What's Your Education Story?

As the 2018 school year begins, join us for storytelling from Indianapolis educators

PHOTO: Dylan Peers McCoy/Chalkbeat
Sarah TeKolste, right, and Lori Jenkins at a Teacher Story Slam, in April.

In partnership with Teachers Lounge Indy, Chalkbeat is hosting another teacher story slam this fall featuring educators from across the city.

Over the past couple of years, Chalkbeat has brought readers personal stories from teachers and students through the events. Some of our favorites touched on how a teacher won the trust of her most skeptical student, why another teacher decided to come out to his students, and one educator’s call to ramp up the number of students pursuing a college education.

The event, 5:30 p.m. Thursday, Sept. 13, is free and open to the public — please RSVP here.

Event details:

5:30 p.m. to 7:30 p.m.
Thursday, Sept. 13, 2018
Tube Factory artspace
1125 Cruft St., Indianapolis, IN 46203
Get tickets here and find more on Facebook

More in What's Your Education Story?

School safety

Hiring more security officers in Memphis after school shootings could have unintended consequences

PHOTO: Jahi Chikwendiu/The Washington Post/Getty Images

Tennessee’s largest district, Shelby County Schools, is slated to add more school resource officers under the proposed budget for next school year.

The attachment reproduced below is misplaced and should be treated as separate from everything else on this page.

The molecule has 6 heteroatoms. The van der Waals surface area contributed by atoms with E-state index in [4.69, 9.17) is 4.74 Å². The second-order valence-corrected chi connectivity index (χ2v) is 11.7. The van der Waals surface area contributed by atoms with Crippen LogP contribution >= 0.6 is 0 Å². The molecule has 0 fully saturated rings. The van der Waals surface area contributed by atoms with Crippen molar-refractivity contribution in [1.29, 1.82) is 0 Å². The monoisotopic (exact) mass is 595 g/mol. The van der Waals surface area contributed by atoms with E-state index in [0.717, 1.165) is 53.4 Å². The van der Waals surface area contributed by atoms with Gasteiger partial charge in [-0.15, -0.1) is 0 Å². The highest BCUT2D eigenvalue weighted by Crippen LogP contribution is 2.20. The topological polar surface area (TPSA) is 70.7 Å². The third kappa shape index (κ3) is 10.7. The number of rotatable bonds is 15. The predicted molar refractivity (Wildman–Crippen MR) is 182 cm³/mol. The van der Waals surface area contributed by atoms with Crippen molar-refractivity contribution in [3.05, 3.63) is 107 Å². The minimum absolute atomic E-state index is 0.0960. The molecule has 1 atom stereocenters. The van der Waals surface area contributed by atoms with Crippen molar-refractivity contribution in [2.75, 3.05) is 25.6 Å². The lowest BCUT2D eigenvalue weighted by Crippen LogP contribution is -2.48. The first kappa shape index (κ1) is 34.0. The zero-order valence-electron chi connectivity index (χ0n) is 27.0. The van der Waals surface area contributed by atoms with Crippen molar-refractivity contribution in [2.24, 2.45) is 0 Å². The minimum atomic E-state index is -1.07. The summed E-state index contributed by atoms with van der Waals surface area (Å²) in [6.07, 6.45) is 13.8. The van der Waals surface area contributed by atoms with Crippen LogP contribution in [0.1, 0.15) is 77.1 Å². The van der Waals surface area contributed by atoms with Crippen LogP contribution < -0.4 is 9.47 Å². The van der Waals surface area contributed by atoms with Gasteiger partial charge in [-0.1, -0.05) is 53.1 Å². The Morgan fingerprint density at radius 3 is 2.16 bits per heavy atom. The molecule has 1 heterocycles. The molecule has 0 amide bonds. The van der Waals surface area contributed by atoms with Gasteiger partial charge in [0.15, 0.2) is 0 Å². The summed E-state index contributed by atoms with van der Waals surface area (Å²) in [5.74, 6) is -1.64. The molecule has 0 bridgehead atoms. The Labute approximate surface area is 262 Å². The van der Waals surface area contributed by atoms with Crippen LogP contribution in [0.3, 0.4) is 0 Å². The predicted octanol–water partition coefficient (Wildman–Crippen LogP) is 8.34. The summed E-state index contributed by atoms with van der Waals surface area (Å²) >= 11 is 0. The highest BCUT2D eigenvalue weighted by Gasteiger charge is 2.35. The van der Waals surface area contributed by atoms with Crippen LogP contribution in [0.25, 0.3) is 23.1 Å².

Superintendent Dorsey Hopson earmarked $2 million to hire 30 school resource officers in addition to the 98 already in some of its 150-plus schools. The school board is scheduled to vote on the budget Tuesday.

But an increase in law enforcement officers could have unintended consequences.

A new state law that bans local governments from refusing to cooperate with federal immigration officials could put school resource officers in an awkward position.

Tennessee Education Commissioner Candice McQueen recently reminded school personnel they are not obligated to release student information regarding immigration status. School resource officers employed by police or sheriff’s departments, however, do not answer to school districts. Shelby County Schools is still reviewing the law, but school board members have previously gone on the record emphasizing their commitment to protecting undocumented students.

“Right now we are just trying to get a better understanding of the law and the impact that it may have,” said Natalia Powers, a district spokeswoman.